That short-selling argument leads me to think that most of bitcoin's value is curio value, like baseball cards and rare stamps. That kind of value would not be competed away by short-selling.

    So far, your argument has been that short-selling of bitcoins is hard, as evidenced by bitcoin interest rates in the range of 25-200%. Fair enough. Short selling bitcoins is hard, and the interest rates are crazy. That limits the effectiveness of short selling, but it is still there. BTW: Are there forward/spot markets in bitcoin? That would make interest parity arbitrage viable.

    But now, bitcoins aside, we get to things like gold, silver, and paper dollars. We can no longer make that claim that short selling is hard and markets are crazy. In these markets, a liquidity premium seems just about impossible. Suppose, for example, that the monetarists are right and the US paper dollar is a pure fiat money whose whole value is a liquidity premium. Everyone who borrows dollars and sells them is a short seller of dollars. These short sellers issue IOU's promising delivery of 1 paper dollar or something of equal value. Those IOU's take the form of checking account dollars, credit card dollars, etc. They compete with paper dollars and drive their value down, say from 1 oz. to .6 oz. Then the short seller covers his short by delivering .6 oz. to the holder of his IOU, earning a profit of .4 oz. That profit opportunity exists as long as the monetary premium is above zero. I conclude that there is no monetary premium.

    I also note that the Fed does in fact hold assets against the paper dollars it issues, does recognize those dollars as its liability, and issues new dollars only in exchange for bonds worth $1. Not only does the logic of that short selling argument tell us that the dollar is backed, the Fed's own balance sheet also tells us that it's backed.

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    1. "It looks to me like the premium (the yellow line) averages out to just about zero. I don't say this with much confidence, but I wouldn't rule out the possibility that all that graph shows is noise."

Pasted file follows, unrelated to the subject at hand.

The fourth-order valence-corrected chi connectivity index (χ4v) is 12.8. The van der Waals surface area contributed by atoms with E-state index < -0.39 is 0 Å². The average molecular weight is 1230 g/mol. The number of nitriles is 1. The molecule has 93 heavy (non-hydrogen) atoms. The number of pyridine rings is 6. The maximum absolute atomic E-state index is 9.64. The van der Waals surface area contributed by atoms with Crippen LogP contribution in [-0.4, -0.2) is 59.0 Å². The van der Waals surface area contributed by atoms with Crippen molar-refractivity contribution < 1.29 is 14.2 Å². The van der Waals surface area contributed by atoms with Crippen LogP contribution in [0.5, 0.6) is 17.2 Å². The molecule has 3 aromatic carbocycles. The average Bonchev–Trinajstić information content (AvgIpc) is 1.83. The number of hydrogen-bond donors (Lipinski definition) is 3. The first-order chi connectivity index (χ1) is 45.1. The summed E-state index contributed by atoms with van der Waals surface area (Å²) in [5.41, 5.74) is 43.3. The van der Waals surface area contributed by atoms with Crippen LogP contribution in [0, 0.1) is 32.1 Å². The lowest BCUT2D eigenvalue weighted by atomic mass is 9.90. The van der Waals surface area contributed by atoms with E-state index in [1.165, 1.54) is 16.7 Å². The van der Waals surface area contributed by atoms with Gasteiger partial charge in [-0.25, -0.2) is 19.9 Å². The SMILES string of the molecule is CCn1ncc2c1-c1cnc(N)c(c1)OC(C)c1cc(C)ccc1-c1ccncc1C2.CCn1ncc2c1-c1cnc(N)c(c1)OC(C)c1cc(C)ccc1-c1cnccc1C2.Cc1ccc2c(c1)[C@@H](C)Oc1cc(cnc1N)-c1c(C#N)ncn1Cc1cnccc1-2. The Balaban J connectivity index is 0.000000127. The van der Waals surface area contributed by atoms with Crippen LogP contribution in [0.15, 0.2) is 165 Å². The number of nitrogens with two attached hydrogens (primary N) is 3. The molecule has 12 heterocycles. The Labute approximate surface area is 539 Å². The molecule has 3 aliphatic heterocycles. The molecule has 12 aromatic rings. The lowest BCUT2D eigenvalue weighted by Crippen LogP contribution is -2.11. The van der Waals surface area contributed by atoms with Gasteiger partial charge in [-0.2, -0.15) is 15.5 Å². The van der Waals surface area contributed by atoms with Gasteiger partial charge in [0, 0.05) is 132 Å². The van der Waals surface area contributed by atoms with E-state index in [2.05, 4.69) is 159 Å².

The stock spent almost 2 years trading at a $2 premium (at one point that equated to 20%!). So no, I don't think you can attribute it to noise.

      " Wouldn't trading costs be exactly the same for voting/non-voting shares? So isn't the one exactly as liquid as the other?"

      You'd pay a straight $35 commission (say) to get out of either. But if you put the non-voting stock up for sale at the offer price, odds are you'll be bought out in a few minutes. It could take you hours, days to get bought out of the non-voting.

      More later.

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    2. "A short seller who borrows a bitcoin and sells it (say for $11) will issue an IOU promising the delivery of one bitcoin, or something of equal value. (The IOU is a hypothecated bitcoin.) This IOU could, in principle, be used to buy things in direct competition with actual bitcoins. This competition would drive down the price of bitcoins (say, from $11 to $7), and then the short seller could cover his short by handing $7 to the holder of his IOU, earning a $4 arbitrage profit. This profit exists as long as the liquidity premium is big enough to cover the transaction costs of the short sale."

      I think your key word is "in principle".

      You gotta reread my old post that talks about the two things that bitcoin does. Bitcoins aren't just bits that have randomly lucked into becoming valuable. Bitcoin is also a highly evolved (and very impressive) decentralized record-keeping mechanism that allows for online "cash" payments.

      You can't just issue your IOUs and expect them to eat into bitcoin's liquidity premium without also replicating Bitcoin's record-keeping mechanism. Without it, your IOUs will not be able to do what Bitcoin does. My guess is that implementing a competing IOUcoiun system would be pretty tough to do. You seem to be assuming that it has already been done, and therefore the bitcoin liquidity premium has been arbitraged away, but this would be assuming too much.

      "But now, bitcoins aside, we get to things like gold, silver, and paper dollars.... I conclude that there is no monetary premium."

      I humbly defer to the example I used above. The non-voting shows a monetary premium.

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  2. Mike,

    you concentrate on "value" and ignore the transaction costs of trade. And the ultimate manifestation of an attempt to reduce transaction costs is money. Your model would only work if you ignored transaction costs, i.e. what makes money into money, in other words is from practical point of view useless. You ignore the whole payment processing industry, whose very existence proves your model wrong.

    An IOU denominated in Bitcoin cannot compete with Bitcoin on transaction costs. If it did, then Bitcoin would not exists, as Bitcoin would not be able to compete with fiat-denominated IOUs and thus would never gain sufficient liquidity for the network effect to manifest itself.

    There used to be a platform that allowed short selling of Bitcoin that had sufficient market share, but it is now in liquidation due to stupid management. As its market share grew, it appears to have increased liquidity of the bid/ask orders, and stabilised the price (others have claimed that during this time of several months, the price of BTC/USD was more stable than the price of silver/USD, but I did not verify this myself). Those platforms that exist now do not have a sufficient market share to have any real effect (in my opinion).